Economic level. More than four in 10 people with the lowest literacy rates on all three scales were impoverished.
Occupation. In general, the higher the literacy skills, the higher the job ranking, according to the 2003 PIAAC. Managers and professionals, for instance, tend to have higher literacy skills than technicians, craft workers or machine operators. And people with high literacy skills are less likely to be blue-collar workers than those with low skills.
Folks with Level 1 literacy on all three scales were far more likely to hold service jobs than people with Level 5 — college level — literacy, according to the 1993 PIAAC. The same thing is true of laborers, assemblers, fishermen or farmers.
Types of devices. Also, reduce the grade level when you’re writing for mobile devices. Mobile screens cut understanding in half, according to new research by R.I. Singh and colleagues from the University of Alberta.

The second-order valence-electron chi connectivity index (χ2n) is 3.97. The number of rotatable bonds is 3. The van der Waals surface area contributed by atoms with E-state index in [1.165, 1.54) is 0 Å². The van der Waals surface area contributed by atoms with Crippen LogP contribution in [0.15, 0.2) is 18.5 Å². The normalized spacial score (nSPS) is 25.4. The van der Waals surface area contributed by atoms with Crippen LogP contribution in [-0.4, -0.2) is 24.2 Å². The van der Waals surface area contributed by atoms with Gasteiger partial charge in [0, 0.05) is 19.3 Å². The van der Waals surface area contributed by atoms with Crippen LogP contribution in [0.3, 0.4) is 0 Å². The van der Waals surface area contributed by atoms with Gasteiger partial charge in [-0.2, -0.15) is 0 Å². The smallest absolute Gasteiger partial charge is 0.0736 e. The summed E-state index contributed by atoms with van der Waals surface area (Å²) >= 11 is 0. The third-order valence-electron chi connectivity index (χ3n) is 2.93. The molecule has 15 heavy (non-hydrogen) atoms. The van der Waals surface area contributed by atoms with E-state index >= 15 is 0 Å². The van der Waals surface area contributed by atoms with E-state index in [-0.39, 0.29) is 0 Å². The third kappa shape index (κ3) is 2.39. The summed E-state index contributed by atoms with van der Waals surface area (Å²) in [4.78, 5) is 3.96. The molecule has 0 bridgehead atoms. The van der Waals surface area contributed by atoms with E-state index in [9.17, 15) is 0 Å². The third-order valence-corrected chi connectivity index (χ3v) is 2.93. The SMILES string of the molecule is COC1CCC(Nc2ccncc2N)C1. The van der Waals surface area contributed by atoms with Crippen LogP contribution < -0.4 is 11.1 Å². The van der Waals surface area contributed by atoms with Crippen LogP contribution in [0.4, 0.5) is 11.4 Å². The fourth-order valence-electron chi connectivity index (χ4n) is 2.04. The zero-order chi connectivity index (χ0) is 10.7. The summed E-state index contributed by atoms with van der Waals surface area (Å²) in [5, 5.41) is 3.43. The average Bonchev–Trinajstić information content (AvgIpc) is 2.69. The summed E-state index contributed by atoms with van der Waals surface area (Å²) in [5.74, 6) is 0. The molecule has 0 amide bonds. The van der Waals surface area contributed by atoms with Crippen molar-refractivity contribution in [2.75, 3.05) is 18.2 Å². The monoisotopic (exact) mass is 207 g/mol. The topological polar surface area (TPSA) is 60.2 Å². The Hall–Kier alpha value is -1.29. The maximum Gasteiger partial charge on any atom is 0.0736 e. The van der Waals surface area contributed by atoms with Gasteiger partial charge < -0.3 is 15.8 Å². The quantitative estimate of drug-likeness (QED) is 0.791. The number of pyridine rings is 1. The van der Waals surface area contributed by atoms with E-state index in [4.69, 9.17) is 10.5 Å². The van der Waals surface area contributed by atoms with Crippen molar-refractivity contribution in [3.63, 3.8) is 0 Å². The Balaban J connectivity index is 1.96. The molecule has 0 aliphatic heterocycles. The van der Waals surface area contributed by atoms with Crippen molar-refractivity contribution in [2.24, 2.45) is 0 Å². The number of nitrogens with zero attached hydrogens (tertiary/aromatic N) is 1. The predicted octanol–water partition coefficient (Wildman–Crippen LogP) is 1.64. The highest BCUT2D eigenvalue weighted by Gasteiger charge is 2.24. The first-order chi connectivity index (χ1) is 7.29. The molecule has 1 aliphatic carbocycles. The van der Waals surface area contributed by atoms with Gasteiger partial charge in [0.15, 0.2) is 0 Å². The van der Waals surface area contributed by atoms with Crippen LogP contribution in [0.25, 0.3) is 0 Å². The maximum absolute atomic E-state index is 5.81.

3. Consider going higher.
But your audience members are rocket scientists or brain surgeons, right? They’ve had years of education.
Not surprisingly, people who had the highest literacy levels on all three scales were much more likely to hold managerial, professional or technical jobs than were respondents with the lowest literacy levels, according to NAAL. However, a few people with Level 1 and Level 2 literacy also held managerial, professional or technical positions.
In general, the higher the literacy skills, the higher the job ranking. Managers and professionals, for instance, tend to have higher literacy skills than technicians, craft workers or machine operators. And people with high literacy skills are less likely to be blue-collar workers than those with low skills.
While most managers and professionals have medium to high literacy skills — in the Netherlands, for example, 80% of managers and professionals have Level 3 literacy or above — not all do. In the Netherlands, 20% of managers and professionals have low levels of literacy. And in Chile, 60% or more managers and professionals have low literacy skills.
4. Consider going lower.
Some executives and entrepreneurs have attention deficit disorder (ADD).
Some people, apparently, turn their super-fast ADD brains into a professional asset.